Personal injury victims in Florida are entitled to jury trials. In a recent case, a plaintiff appealed because the trial court denied her challenge to a jury for cause. Also at issue was the trial court’s refusal to permit her to tell the jury about her Social Security disability status even though the defense attorney had brought it up.
The case arose from a car accident that happened in 2008. The defendant admitted fault. At the start of trial, a jury is empaneled. Before empanelment, the lawyers and the judge conduct what is called “voir dire.” During voir dire, the attorneys and the judge ask question to find out whether the prospective jurors can be impartial.
In this case, the plaintiff’s attorney asked jurors how they felt about noneconomic damages. These are damages like pain and suffering or loss of enjoyment of life. One juror answered that she didn’t like noneconomic damages, but she could follow the law. She explained she was a worker’s compensation and general liability risk manager and she viewed those kinds of damages as punitive.
When the plaintiff’s attorney asked if she was more defense-oriented, she responded she absolutely was. However, she answered that she couldn’t answer as to whether her experience as a risk manager would make it hard for her to be fair. The plaintiff’s attorney probed further, asking if she was thinking that her experience might make her look for certain things because of her past experience analyzing claims for insurers. The juror answered yes.
When the defense attorney asked his questions of the jurors, he asked whether the prospective jurors could follow the law even if they didn’t agree with the law. Nothing was recorded on the record, but the juror in question did answer she could fairly respond to the issues of the case and follow the law.
During voir dire, attorneys for both sides are given the opportunity to challenge some jurors for cause. They are also given a set number of “peremptory” challenges; these are challenges that can be made without stating a reason. The plaintiff’s attorney moved to strike the juror at issue for cause because her answers showed she couldn’t be impartial. The trial court denied this challenge for cause.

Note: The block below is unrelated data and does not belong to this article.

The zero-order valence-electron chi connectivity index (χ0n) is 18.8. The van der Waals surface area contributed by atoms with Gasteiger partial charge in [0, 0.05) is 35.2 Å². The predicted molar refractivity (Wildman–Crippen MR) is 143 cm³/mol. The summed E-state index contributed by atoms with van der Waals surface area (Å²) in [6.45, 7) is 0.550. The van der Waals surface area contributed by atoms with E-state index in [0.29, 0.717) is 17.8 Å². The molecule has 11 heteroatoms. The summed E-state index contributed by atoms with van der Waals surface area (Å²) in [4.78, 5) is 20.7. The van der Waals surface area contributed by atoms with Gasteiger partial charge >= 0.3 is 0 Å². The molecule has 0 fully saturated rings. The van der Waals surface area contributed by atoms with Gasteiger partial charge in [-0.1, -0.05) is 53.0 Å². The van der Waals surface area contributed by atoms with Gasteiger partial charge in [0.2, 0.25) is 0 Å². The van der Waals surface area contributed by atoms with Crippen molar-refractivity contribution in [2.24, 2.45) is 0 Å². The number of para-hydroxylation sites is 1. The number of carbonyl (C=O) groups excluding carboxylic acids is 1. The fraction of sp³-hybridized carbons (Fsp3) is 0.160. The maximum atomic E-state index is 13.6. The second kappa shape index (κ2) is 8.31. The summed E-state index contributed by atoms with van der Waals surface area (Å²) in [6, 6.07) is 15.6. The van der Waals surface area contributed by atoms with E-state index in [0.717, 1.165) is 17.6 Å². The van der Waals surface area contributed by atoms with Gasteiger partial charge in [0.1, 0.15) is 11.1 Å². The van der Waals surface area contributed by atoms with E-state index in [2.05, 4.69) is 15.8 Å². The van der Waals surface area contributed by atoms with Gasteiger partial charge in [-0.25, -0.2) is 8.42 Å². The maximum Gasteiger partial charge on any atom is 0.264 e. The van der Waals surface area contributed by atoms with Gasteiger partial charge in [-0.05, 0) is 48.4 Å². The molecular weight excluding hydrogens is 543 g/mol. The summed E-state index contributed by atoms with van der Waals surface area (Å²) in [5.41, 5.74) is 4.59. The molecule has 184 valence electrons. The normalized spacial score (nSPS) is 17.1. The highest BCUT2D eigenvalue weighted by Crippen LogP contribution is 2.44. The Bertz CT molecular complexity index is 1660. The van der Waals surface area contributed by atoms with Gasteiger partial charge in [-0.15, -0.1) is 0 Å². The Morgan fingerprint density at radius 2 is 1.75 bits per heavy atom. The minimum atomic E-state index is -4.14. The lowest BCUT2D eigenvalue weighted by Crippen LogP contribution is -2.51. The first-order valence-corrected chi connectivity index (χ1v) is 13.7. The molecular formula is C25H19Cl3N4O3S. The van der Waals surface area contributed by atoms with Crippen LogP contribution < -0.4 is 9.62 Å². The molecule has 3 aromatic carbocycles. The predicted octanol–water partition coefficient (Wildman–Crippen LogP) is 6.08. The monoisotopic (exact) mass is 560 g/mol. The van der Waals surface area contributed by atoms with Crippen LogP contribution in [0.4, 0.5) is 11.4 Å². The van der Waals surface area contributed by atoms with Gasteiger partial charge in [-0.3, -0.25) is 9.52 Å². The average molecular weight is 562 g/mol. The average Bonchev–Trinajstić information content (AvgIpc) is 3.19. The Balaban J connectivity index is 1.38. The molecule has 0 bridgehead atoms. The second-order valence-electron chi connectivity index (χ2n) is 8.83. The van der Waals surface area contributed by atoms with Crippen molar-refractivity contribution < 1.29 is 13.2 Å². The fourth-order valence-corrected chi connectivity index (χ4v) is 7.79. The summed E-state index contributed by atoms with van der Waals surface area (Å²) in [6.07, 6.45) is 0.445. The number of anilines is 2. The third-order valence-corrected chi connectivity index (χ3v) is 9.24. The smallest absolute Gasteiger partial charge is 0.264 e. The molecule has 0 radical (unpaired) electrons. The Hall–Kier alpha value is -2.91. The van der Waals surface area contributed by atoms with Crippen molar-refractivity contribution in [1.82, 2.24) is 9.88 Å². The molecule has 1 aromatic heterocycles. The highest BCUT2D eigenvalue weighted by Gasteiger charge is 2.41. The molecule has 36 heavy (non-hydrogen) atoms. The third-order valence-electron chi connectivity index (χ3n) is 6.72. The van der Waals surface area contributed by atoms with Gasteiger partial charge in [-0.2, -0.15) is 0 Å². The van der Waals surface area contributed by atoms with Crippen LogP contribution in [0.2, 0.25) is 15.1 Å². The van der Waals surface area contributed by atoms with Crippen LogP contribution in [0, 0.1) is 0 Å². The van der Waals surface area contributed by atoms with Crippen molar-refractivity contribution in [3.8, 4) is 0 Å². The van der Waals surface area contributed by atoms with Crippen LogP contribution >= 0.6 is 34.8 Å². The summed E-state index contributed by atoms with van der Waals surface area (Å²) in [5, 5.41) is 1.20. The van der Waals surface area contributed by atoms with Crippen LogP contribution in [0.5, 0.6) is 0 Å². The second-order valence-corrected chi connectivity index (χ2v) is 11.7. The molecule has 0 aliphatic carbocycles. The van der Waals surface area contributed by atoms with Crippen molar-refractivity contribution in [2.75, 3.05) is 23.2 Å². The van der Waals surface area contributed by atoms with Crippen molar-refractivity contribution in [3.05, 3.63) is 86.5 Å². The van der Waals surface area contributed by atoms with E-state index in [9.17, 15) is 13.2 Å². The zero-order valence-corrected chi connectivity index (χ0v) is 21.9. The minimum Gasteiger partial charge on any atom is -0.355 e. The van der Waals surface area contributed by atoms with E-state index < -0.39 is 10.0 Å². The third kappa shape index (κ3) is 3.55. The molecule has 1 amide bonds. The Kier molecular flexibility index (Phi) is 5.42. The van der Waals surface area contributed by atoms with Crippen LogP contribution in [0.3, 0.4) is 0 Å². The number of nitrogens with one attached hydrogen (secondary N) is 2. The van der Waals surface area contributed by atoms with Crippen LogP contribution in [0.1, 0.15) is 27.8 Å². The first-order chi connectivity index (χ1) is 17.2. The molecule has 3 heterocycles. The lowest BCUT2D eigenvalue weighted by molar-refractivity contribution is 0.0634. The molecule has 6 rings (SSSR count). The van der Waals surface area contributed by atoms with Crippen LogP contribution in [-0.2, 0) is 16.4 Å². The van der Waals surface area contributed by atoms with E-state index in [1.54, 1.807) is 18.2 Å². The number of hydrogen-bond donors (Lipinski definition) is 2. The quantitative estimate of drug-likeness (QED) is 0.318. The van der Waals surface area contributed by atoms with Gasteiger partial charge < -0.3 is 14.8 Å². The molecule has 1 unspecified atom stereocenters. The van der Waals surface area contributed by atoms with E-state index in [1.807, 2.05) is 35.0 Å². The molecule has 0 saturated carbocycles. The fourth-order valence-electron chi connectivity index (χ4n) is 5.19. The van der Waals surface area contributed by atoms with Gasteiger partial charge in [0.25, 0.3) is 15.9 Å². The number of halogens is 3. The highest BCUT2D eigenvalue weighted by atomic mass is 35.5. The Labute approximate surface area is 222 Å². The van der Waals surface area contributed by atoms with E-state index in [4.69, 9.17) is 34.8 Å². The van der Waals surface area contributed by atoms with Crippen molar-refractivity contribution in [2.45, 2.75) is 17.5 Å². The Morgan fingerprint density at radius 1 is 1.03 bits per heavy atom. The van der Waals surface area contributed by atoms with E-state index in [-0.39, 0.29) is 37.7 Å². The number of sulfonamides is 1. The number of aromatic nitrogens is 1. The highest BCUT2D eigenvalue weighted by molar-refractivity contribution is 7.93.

The plaintiff’s attorney had used up his peremptory challenges, so he moved for an additional peremptory challenge. The trial court denied that request, too. Although the plaintiff’s attorney objected, the juror at issue was sworn in.
On appeal, the court explained that a trial judge must grant a challenge for cause if there is a reasonable doubt about a prospective juror’s impartiality. Ambiguities are to be resolved in favor of dismissing the juror. In past cases, prospective Florida jurors that have stated their difficulty in following the law as to an aspect of damages have been dismissed. In this case, some answers by the prospective juror were equivocal, but she was certain in stating her defense orientation. She was not rehabilitated by subsequent questions. She never recanted her prior claim of being defense-oriented and the punitive nature of noneconomic damages.
The appellate court ruled that the juror’s answers showed there was a reasonable doubt about whether she could be impartial. It found an abuse of discretion by the trial court in denying the challenge for cause. The final judgment was reversed.
If you are seriously hurt due to somebody else’s negligence, contact the knowledgeable Florida personal injury attorneys at Friedman, Rodman & Frank toll-free for a free consultation at (877) 448-8585.
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